Kapsimalis V., Poulos S.E., Karageorgis A.P., Pavlakis P., Collins M.B., 2005. Recent evolution of a Mediterranean deltaic coastal zone: human impacts on the Inner Thermaikos Gulf, NW Aegean Sea. Journal of Geological Society, London, 162: 897-908.

Karageorgis, A.P., Skourtos M.S., Kapsimalis V., Kontogianni A.D., Skoulikidis N.T., Pagou K., Nikolaidis N.P., Drakopoulou P., Zanou B., Karamanos H., Levkov Z., Anagnostou C., 2005. An integrated approach to watershed management within the DPSIR framework: Axios River Catchment and Thermaikos Gulf. Regional Environmental Change, 5:138–160.

Karageorgis A.P., Kapsimalis V., Kontogianni A., Skourtos M., Turner K.R., Salomons W., 2006. Impact of 100-year human interventions on the deltaic coastal zone of the Inner Thermaikos Gulf (Greece): a DPSIR framework analysis. Environmental Management, 38(2): 304-315.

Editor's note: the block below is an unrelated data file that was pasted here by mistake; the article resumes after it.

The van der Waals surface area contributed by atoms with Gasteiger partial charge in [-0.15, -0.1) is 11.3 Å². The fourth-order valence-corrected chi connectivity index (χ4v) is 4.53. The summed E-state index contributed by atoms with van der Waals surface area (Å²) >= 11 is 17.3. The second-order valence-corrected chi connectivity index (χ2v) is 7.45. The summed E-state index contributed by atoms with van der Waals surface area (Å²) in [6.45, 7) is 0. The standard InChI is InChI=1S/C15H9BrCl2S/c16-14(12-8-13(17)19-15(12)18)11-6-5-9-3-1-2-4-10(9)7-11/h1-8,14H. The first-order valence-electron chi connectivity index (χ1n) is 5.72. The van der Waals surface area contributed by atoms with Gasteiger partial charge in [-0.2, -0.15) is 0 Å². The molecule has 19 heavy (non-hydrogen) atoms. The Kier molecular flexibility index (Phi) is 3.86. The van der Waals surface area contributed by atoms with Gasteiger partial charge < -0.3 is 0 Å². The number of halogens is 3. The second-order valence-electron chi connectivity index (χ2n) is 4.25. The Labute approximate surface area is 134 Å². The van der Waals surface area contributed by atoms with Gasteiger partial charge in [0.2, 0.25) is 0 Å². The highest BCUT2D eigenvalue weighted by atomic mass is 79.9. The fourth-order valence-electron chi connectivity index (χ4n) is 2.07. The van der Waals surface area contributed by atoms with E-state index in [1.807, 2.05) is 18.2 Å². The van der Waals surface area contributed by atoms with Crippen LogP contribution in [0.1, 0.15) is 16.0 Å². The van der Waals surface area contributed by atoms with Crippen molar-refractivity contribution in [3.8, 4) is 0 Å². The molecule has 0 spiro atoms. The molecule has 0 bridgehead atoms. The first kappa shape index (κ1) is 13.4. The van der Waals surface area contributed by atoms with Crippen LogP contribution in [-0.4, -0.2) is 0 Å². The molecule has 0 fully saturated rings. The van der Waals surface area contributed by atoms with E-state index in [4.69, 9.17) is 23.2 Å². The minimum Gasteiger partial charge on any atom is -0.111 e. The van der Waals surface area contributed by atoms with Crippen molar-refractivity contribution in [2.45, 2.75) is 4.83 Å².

Nikolaidis N.P., Karageorgis A.P., Kapsimalis V., Marconis G., Drakopoulou P., Kontoyiannis H., Krasakopoulou E., Pavlidou A., Pagou K., 2006. Circulation and nutrient modeling of Thermaikos Gulf, Greece. Journal of Marine Systems, 60: 51-62.

Poulos S.E., Papadopoulos A., Collins M. B., 1994. Deltaic progradation in Thermaikos Bay, Northern Greece and its socio-economic implications. Ocean and Coastal Management, 22: 229–247.

Poulos, S.E., Chronis G.T., Collins M.B., Lykousis V., 2000. Thermaikos Gulf coastal system, NW Aegean Sea: an overview of water/sediment fluxes in relation to air–land–ocean interactions and human activities. Journal of Marine Systems, 25: 47–76.

Voutsinou-Taliadouri F., Varnavas S.P., 1995. Geochemical and sedimentological patterns in the Thermaikos Gulf, North-west Aegean Sea, formed from a multisource of elements. Estuarine and Coastal Shelf Science, 40: 295–320.

The main author of this article is Kapsimalis, Vasileios
Please note that others may also have edited the contents of this article.